Part memoir, part biography, part a look at our past history, this was a well written and unusual story.
As far as why fish don't exist, you'll have to read and find the answer yourself.

ARC from Edelweiss.
Profile Image for Blaine.
782 reviews658 followers
May 17, 2021
When I give up the fish, I get, at long last, that thing I had been searching for: a mantra, a trick, a prescription for hope. I get the promise that there are good things in store. Not because I deserve them. Not because I worked for them. But because they are as much a part of Chaos as destruction and loss. Life, the flip side of death. Growth, of rot.
Why Fish Don’t Exist is one part memoir, one part discussion of science and its history, and one part biography of David Starr Jordan. Jordan lived a rather remarkable life as a scientist and taxonomist who later became the first President of Stanford University. Yet during his life, he relentlessly overcame the personal losses of his brother, a wife, a daughter, and professional losses as his original records and sample collections were destroyed by a fire in the 1890s, and then destroyed again by the 1906 San Francisco Earthquake.

After her personal life fell apart, the author Lulu Miller begins to research Mr. Jordan to try to understand how he persevered when all seemed lost. As you’d suspect, she finds her answer to how Jordan thrived. What was unexpected was that—at the end of this long search—she largely rejects his answer. While she agrees that his sense of grit and a little bit of positive illusions, i.e. self delusion, were beneficial, she concludes that Jordan’s answer involved a failure to appreciate that his acceptance of Darwinism required giving up his belief that humanity was at the top of a hierarchical ladder and, even worse, a belief in eugenics. Yikes.

Instead, she concludes that people should go on living no matter what because the history of science has shown again and again how little we understand about the world around us. Jordan spent his life cataloguing fish by evolutionary closeness, unwittingly setting in motion the realization among scientists that “fish” isn’t a legitimate category of creature at all.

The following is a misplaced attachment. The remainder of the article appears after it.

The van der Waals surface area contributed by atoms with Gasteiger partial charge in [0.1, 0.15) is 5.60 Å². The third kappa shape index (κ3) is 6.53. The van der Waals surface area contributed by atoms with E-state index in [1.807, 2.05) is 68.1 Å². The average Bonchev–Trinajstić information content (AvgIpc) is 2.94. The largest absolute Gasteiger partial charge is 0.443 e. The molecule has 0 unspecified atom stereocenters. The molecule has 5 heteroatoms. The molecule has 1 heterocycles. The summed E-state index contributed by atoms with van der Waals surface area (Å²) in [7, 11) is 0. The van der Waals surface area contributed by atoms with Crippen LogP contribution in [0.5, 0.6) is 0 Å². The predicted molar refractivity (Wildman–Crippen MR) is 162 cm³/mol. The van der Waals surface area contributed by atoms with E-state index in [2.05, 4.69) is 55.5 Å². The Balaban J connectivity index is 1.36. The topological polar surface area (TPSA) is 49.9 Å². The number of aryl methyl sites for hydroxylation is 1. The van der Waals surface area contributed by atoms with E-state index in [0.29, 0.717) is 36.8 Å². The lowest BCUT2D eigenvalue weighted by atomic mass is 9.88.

Why Fish Don’t Exist is a quick read, enhanced by Ms. Miller’s light conversational writing style. Although occasionally treading on heavier subjects (Ms. Miller’s attempted suicide, and I didn’t even mention that Jordan may have gotten away with murder!), it is an optimistic book ultimately about finding hope in the darkness. Recommended, especially to people with an interest in science, but really to anyone going through a difficult time and looking for something hopeful.
Profile Image for Thomas.
1,520 reviews9,007 followers
May 3, 2023
This book gave hot mess without the hot part, saying that as kindly as I can! In Why Fish Don’t Exist, Lulu Miller writes about the life of David Starr Jordan, a taxonomist who she developed an obsessive interest with after a difficult time in her personal life. Unfortunately I found it difficult to immerse myself in this book because I found Miller’s writing style vague and melodramatic. To me, it gave the vibe of “this writing is intended to elicit big emotions from you” instead of letting the quality or concision of her writing do that for her. I also didn’t find her writing about David Starr Jordan fascinating at all. All the facts about him felt heavy-handed and uninteresting to me, and the message she intended to communicate through sharing about his life came across as too simplistic. I wish Miller had included more in-depth self-reflection in this book; for example, she writes early on about cheating on her romantic partner, yet I didn’t get a solid sense of why that happened, her internal landscape surrounding that choice aside from emotions of guilt, or what drew her to David Starr Jordan in the first place, aside from that he also experienced what could be called a tragedy.

Anyway, to avoid being too much of a Negative Nigel I also wanted to share some memoirs I loved and would recommend instead of this one in honor of Asian American and Pacific Islander Month! Though of course we should read books by people of color during all months. Here are some titles: Stay True by Hua Hsu, The Body Papers by Grace Talusan, Sigh, Gone by Phuc Tran, Tastes Like War by Grace Cho, and House of Sticks by Ly Tran.
Profile Image for Jenna ❤ ❀  ❤.
811 reviews1,269 followers
September 1, 2021
"Chaos is the only sure thing in this world."